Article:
There was much excitement in October 1854 as the Nebraska pioneers eagerly awaited Francis Burt, the new territory’s first governor. That hope was felt most in Bellevue. After all, according to the Nebraska Palladium newspaper, the town of Bellevue was “destined by nature to become the metropolis of learning as well as of legis- lation and commerce in Nebraska.” Surely, Governor Burt would recognize the obvious.
He’d been appointed by President Franklin Pierce in August after General William Butler of Kentucky turned down the posi- tion. Burt was then serving as Third Auditor of the Treasury in Washington, D.C., and this seemed another political leap as Nebraska Territory (at that time) stretched from the Missouri River north to Canada and west to what became Idaho.
Burt was a Democrat who had served as South Carolina state legislator and treasurer. He was also a member of the 1832 nullifi- cation convention, nominally a dispute over federal tariffs, but in actuality a defense of slavery and a state’s right to “nullify,” or ignore, federal law.
In the lead-up to Burt’s appointment as ter- ritorial governor, local European-American settlers advocated for the cession of Native American land rights. In 1852, Missouri traders gathered at Uniontown in pres- ent-day Kansas to agitate for territorial government. That year, a Missouri con- gressman introduced legislation to create the Platte Territory, covering lands west of the Missouri River. Likewise, in 1853, an estimated 150 Iowans ferried across the river to Bellevue to elect Hadley Johnson as their territorial delegate from the still non-existent territory.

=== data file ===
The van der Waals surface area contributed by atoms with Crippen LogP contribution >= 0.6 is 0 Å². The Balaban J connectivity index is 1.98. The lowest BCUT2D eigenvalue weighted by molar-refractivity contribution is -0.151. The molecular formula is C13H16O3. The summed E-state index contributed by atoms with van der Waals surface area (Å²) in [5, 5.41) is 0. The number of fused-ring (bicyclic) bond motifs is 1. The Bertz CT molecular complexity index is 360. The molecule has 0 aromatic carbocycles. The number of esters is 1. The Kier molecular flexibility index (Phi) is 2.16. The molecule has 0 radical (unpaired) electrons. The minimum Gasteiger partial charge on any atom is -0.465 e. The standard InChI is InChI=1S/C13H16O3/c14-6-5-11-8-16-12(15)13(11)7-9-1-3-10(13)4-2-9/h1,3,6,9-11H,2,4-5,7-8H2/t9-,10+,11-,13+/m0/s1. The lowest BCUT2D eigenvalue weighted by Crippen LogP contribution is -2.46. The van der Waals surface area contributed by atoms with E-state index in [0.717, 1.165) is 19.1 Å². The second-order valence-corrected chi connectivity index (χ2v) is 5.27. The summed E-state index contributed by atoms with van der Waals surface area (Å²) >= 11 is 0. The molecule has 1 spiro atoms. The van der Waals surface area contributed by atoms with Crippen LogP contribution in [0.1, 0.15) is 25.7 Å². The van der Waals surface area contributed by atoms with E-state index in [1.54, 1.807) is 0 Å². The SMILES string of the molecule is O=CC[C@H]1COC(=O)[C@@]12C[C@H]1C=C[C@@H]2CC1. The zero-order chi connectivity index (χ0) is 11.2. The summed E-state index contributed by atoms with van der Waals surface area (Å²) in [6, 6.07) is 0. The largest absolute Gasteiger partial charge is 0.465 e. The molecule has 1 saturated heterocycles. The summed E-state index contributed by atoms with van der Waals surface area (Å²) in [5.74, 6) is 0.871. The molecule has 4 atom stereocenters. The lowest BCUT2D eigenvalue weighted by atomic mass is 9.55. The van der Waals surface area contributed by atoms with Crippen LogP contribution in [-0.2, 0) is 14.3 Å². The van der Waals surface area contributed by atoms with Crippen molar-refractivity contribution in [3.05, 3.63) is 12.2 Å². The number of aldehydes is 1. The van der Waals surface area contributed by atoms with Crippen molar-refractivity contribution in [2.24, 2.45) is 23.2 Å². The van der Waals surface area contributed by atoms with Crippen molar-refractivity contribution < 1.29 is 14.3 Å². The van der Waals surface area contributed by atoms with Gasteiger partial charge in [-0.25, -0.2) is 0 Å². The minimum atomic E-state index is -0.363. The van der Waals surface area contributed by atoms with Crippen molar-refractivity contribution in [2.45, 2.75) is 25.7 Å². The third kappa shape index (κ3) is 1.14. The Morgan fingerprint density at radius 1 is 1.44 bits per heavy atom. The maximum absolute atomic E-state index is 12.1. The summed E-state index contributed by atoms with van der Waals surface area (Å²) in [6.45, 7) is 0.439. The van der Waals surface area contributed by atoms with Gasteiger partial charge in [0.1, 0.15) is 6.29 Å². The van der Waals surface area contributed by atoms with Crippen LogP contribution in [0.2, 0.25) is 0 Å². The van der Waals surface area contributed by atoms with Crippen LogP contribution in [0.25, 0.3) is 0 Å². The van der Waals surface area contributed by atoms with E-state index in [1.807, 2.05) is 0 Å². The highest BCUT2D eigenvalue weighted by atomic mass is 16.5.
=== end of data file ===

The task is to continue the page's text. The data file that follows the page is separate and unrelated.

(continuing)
Bellevue boosters then truly jumped the gun when (on Feb. 9, 1854) Peter Sarpy, Stephen Decatur, and a host of Iowa speculators organized the Bellevue Town Co. After all, where else would Nebraska’s new metropolis appear other than the main American settle- ment where fur trade posts first appeared in the 1820s?
The Kansas-Nebraska Act that created two new American territories was signed by Pierce on May 30. The floodgates opened as the 1820 Missouri Compromise was squashed by “squatter sovereignty,” allow- ing residents of the new territories to decide on the issue of slavery. Around this same time period, the Whig Party self-destructed with mounting North-South tension, the “Know-Nothing” American Party sought to keep the country safe from Catholic hordes of German and Irish immigrants, and “Anti-Nebraskans” coalesced into the Republican Party. Meanwhile, the country marched steadily toward Civil War. It’s also worth noting that treaties ceding eastern Nebraska to the U.S. by the Omaha and Otoe-Missouria Nations were not ratified until June (after already officially establish- ing the Territory of Nebraska).
These were heady times that greeted Burt’s arrival at Bellevue on Oct. 6, 1854. But these qualms of mortal men would soon be of little consequence to the rising politician. Burt had fallen ill during his voyage and was too sick to attend the reception held in his honor, where grandiose speeches went on without him. He sought refuge at the Presbyterian Bellevue Mission House, located on what is now the east side of Warren Street between 19th and 20th avenues. That’s where Burt took his oath of office on Oct. 16, and where he died two days later.
Burt’s death marked the end of Bellevue’s ambitions, as Acting Governor Thomas Cuming’s interests in Omaha City soon became clear. Today, the name of Nebraska’s first territorial governor is commemorated by Omaha’s Burt Street (a sore consolation to those early Bellevue boosters) as well as the state’s Burt County. Bellevue remained part of Douglas County until 1857 when Sarpy County was created (Bellevue served as the county seat of Sarpy County until 1875 when Papillion seized the distinction through election).”
Territorial governors were appointed. State governors are elected. Remember to vote in Nebraska’s gubernatorial election on Nov. 6.
This article was printed in the November/December 2018 edition of Omaha Magazine. To receive the magazine, click here to subscribe.